from expression import effect, Some, Nothing def fn(): x = yield from Nothing # or a function returning Nothing # -- The rest of the function will never be executed -- y = yield from Some(43) return x + y xs = fn() assert xs is Nothing
For more information about options:
Result[T, TError] type lets you write error-tolerant code that can be
composed. A Result works similar to
Option, but lets you define the value used
for errors, e.g., an exception type or similar. This is great when you want to
know why some operation failed (not just
Nothing). This type serves the same
purpose of an
Either type where
Left is used for the error condition and
for a success value.
from expression import effect, Ok, Result def fn(): x = yield from Ok(42) y = yield from Ok(10) return x + y xs = fn() assert isinstance(xs, Result)
A simplified type called
Try is also available. It's a result type that is
Sequences is a thin wrapper on top of iterables and contains operations for working with Python iterables. Iterables are immutable by design, and perfectly suited for functional programming.
import functools from expression import pipe from expression.collections import seq # Normal python way. Nested functions are hard to read since you need to # start reading from the end of the expression. xs = range(100) ys = functools.reduce(lambda s, x: s + x, filter(lambda x: x > 100, map(lambda x: x * 10, xs)), 0) # With Expression, you pipe the result, so it flows from one operator to the next: zs = pipe( xs, seq.map(lambda x: x * 10), seq.filter(lambda x: x > 100), seq.fold(lambda s, x: s + x, 0), ) assert ys == zs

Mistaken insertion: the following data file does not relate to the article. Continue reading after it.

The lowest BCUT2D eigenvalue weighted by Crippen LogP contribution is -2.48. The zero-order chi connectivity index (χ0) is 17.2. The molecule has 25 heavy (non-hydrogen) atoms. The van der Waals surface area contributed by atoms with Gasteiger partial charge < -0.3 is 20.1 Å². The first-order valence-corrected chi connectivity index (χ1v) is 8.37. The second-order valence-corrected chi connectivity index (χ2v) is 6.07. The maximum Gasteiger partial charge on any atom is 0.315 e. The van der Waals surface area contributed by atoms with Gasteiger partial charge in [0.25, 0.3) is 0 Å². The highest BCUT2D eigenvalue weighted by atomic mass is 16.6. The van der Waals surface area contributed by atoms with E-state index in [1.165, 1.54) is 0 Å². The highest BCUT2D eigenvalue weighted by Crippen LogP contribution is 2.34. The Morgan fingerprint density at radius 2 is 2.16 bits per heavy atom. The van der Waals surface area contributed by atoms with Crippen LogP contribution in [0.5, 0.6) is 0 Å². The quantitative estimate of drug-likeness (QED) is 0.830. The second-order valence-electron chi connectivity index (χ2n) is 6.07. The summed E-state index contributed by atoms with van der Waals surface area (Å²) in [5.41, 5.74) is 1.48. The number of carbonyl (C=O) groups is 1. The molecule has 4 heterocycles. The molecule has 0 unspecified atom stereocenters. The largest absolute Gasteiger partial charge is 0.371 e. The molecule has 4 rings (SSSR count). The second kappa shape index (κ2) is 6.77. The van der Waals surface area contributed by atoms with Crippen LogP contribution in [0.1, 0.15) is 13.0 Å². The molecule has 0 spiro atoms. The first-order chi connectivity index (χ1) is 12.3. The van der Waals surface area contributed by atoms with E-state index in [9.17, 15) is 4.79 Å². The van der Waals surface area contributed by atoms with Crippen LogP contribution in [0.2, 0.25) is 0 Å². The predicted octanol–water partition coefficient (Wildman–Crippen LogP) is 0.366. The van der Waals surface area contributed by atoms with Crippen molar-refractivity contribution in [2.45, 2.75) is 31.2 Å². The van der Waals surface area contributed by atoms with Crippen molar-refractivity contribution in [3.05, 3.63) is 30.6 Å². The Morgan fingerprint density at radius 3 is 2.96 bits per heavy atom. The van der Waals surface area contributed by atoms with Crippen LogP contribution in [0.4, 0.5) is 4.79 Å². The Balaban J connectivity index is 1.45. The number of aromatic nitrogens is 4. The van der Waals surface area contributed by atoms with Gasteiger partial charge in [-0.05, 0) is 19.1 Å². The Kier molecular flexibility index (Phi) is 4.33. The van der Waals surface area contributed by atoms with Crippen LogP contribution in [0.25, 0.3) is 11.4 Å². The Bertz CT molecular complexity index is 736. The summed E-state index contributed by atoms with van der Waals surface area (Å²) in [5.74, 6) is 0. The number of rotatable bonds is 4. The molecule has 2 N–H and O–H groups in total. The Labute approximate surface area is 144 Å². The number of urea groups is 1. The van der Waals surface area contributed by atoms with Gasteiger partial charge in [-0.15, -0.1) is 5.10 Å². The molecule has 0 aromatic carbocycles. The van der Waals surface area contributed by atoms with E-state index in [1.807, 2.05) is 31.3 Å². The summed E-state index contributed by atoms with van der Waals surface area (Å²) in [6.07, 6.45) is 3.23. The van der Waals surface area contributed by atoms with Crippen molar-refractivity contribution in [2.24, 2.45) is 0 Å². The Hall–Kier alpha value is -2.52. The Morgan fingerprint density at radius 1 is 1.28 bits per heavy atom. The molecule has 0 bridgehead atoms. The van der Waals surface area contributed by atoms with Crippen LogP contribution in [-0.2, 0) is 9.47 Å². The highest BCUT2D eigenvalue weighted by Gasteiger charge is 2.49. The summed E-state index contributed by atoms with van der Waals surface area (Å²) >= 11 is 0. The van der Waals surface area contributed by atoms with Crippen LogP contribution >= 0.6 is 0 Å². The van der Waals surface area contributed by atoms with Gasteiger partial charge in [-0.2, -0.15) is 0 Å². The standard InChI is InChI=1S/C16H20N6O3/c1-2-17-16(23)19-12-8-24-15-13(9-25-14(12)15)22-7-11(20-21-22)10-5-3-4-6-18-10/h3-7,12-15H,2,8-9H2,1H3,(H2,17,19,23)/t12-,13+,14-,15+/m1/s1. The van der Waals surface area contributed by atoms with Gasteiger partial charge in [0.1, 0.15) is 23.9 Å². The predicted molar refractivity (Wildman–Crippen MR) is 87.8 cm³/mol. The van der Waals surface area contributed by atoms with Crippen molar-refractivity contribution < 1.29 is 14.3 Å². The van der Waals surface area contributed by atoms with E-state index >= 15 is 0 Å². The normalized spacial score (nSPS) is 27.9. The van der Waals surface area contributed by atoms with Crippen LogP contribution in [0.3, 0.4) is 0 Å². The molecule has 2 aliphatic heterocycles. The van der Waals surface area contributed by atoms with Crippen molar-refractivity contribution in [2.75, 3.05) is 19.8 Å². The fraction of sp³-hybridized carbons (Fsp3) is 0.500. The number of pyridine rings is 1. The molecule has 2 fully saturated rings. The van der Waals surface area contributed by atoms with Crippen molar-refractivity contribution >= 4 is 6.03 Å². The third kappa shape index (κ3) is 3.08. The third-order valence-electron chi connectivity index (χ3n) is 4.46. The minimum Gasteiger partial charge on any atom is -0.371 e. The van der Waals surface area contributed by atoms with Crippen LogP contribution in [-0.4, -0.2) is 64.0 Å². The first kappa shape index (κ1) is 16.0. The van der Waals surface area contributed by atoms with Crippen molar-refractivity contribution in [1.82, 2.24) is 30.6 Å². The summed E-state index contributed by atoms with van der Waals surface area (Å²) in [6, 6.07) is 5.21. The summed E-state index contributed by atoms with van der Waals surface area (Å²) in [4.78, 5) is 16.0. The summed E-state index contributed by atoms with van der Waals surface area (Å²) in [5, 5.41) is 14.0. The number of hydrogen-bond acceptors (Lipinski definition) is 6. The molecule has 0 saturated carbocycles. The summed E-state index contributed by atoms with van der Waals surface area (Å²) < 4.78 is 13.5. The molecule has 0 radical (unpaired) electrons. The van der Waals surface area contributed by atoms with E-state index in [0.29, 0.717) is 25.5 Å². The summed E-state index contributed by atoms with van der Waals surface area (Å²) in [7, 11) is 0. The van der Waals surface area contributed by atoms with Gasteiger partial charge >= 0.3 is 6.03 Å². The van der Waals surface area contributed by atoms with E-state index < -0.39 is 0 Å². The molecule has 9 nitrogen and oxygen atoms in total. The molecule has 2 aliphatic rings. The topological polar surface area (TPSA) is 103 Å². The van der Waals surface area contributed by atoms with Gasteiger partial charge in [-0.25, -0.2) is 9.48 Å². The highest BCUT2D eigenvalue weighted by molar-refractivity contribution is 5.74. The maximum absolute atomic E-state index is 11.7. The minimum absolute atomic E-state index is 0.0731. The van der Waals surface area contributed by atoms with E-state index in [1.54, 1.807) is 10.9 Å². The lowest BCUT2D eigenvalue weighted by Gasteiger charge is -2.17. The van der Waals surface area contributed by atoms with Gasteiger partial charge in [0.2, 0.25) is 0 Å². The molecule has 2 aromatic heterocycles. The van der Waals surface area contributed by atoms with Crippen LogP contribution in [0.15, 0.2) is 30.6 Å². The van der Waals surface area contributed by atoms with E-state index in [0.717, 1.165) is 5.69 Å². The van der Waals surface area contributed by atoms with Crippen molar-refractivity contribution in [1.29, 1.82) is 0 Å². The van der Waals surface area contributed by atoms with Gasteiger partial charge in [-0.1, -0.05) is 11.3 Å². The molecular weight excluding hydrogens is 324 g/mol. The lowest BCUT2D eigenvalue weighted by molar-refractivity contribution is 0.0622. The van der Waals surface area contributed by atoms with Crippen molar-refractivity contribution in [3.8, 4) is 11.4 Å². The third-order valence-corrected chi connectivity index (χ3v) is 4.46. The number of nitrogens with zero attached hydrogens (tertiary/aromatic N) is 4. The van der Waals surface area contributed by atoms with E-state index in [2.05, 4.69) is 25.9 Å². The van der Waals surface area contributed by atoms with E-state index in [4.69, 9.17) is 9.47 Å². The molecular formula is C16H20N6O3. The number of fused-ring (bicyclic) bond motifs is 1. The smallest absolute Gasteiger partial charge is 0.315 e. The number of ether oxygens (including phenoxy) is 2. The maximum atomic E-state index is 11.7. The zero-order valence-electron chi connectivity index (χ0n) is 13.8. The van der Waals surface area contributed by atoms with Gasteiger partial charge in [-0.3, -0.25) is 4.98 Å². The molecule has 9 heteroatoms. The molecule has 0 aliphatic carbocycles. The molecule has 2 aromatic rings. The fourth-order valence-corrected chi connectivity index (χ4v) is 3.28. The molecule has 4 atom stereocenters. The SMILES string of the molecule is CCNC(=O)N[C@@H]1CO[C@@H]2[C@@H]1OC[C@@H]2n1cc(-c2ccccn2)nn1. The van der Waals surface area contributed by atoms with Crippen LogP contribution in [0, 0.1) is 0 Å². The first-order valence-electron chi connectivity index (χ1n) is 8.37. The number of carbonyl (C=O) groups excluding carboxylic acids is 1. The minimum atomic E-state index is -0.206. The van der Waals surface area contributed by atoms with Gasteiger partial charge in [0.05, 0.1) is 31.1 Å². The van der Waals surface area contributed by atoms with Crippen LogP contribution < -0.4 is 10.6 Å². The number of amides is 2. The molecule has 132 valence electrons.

Pattern matching is tricky for a language like Python. We are waiting for PEP 634 and structural pattern matching for Python. But we need something that can by handled by static type checkers and will also decompose or unwrap inner values.
What we want to achieve with pattern matching:
The solution we propose is based on loops, singleton iterables and resource management. This lets us write our code inline, decompose, and unwrap inner values, and also effectively skip the cases that do not match.
from expression import match with match("expression") as case: if case("rxpy"): # will not match assert False for value in case(str): # will match assert value == "expression" for value in case(float): # will not match assert False if case._: # will run if any previous case does not match assert False
match as a context manager will make sure that a case was actually